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J Am Acad Child Adolesc Psychiatry. 2009 Aug;48(8):847-54. doi: 10.1097/CHI.0b013e3181a8135a.

Six-month persistence of sleep problems in young children with autism, developmental delay, and typical development.

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University of California, Davis, USA.



This study examined the persistence of sleep problems in preschool children with autism and two matched comparison groups: children with developmental delay without autism and typically developing children. Sleep problems were defined subjectively by parent report, by the Children's Sleep Habits Questionnaire (CSHQ), and objectively by quantitative Research Diagnostic Criteria (RDC) derived from actigraphic recordings.


Children were studied on three occasions, each separated by a 3-month interval. At each assessment, the children were recorded actigraphically for 1 week, and parents completed sleep-wake diaries and the CSHQ. Descriptive statistics and odds ratios were used to assess the occurrence and stability of sleep problems within children and across groups and to explore how actigraph- and CSHQ-defined sleep problems affect parental sleep problem reports.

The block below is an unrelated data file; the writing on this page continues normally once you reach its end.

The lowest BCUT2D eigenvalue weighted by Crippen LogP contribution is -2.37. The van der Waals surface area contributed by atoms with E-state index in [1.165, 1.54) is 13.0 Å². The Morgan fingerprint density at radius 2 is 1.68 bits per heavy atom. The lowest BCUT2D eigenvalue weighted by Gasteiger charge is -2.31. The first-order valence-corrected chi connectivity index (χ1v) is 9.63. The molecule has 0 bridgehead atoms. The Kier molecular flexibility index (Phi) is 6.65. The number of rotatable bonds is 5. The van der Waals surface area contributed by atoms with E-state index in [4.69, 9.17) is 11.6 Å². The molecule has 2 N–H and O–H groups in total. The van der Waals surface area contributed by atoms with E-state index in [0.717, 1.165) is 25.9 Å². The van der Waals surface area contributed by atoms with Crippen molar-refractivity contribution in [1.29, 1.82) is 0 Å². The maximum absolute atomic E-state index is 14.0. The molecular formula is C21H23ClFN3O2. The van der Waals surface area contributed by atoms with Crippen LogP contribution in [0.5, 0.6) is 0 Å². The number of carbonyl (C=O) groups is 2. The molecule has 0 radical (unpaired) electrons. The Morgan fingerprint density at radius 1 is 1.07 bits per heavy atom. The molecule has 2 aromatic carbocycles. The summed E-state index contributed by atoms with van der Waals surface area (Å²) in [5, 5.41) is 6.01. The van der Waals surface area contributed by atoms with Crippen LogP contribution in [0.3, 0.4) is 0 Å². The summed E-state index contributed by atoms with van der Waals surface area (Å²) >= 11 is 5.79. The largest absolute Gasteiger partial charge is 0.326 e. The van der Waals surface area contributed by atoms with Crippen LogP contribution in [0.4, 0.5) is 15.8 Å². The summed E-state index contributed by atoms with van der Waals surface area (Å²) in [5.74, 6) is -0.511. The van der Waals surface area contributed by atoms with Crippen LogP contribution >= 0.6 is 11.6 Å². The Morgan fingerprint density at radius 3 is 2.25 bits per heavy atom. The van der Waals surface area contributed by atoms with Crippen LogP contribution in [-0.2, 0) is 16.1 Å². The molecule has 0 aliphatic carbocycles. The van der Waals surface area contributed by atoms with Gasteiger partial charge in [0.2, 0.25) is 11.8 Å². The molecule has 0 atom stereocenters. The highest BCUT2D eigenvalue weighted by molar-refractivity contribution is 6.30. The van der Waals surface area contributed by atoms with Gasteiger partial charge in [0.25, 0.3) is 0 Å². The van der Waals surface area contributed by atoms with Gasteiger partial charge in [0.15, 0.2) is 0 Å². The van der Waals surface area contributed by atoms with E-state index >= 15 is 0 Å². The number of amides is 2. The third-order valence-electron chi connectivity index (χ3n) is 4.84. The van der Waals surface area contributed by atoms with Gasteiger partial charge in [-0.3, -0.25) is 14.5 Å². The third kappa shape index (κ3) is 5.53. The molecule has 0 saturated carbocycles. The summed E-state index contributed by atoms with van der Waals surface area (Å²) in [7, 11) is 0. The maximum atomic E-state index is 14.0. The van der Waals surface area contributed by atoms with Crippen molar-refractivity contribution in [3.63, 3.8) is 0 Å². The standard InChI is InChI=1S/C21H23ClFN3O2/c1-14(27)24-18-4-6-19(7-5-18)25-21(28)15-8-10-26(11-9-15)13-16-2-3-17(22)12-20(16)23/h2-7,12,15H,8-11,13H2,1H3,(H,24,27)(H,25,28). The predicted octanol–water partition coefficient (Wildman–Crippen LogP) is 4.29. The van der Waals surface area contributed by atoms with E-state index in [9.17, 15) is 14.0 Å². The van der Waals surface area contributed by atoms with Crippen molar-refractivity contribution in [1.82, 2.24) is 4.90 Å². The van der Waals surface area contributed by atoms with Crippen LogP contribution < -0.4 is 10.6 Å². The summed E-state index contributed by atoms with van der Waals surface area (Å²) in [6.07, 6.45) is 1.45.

Parent reports of a generic sleep problem were more prevalent than RDC- and CSHQ-defined sleep problems, especially for children with neurodevelopmental disorders. For all groups, objectively measured sleep problems were rarely persistent during the 6-month period. The children in both neurodevelopmental groups, however, had more sleep problems on one or two occasions, using actigraph and the CSHQ, than typically developing children.


Objective and subjective measures of sleep problems in preschool-aged children produce different results. In a community sample, the rate of actigraph- and CSHQ-defined sleep problems in children with autism did not differ from rates for typically developing children, although the parent report of a generic sleep problem was significantly greater.

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